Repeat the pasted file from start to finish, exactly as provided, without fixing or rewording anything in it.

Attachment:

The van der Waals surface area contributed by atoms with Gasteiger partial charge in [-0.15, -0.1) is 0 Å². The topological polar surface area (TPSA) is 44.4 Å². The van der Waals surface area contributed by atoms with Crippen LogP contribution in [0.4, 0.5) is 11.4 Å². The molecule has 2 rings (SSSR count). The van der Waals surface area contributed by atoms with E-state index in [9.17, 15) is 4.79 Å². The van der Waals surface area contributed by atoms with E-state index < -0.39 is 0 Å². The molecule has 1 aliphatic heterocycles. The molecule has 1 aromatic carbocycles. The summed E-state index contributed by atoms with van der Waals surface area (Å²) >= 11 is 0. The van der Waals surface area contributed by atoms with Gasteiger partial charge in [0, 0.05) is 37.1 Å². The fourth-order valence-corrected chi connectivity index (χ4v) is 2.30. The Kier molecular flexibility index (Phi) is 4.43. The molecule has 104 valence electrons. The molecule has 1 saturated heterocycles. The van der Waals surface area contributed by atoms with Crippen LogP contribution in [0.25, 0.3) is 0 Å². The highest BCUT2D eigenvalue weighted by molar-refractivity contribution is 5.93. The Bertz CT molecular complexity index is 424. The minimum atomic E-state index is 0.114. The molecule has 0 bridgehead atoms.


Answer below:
The van der Waals surface area contributed by atoms with Gasteiger partial charge in [-0.15, -0.1) is 0 Å². The topological polar surface area (TPSA) is 44.4 Å². The van der Waals surface area contributed by atoms with Crippen LogP contribution in [0.4, 0.5) is 11.4 Å². The molecule has 2 rings (SSSR count). The van der Waals surface area contributed by atoms with E-state index in [9.17, 15) is 4.79 Å². The van der Waals surface area contributed by atoms with E-state index < -0.39 is 0 Å². The molecule has 1 aliphatic heterocycles. The molecule has 1 aromatic carbocycles. The summed E-state index contributed by atoms with van der Waals surface area (Å²) >= 11 is 0. The van der Waals surface area contributed by atoms with Gasteiger partial charge in [0, 0.05) is 37.1 Å². The fourth-order valence-corrected chi connectivity index (χ4v) is 2.30. The Kier molecular flexibility index (Phi) is 4.43. The molecule has 104 valence electrons. The molecule has 1 saturated heterocycles. The van der Waals surface area contributed by atoms with Crippen LogP contribution in [0.25, 0.3) is 0 Å². The highest BCUT2D eigenvalue weighted by molar-refractivity contribution is 5.93. The Bertz CT molecular complexity index is 424. The minimum atomic E-state index is 0.114. The molecule has 0 bridgehead atoms.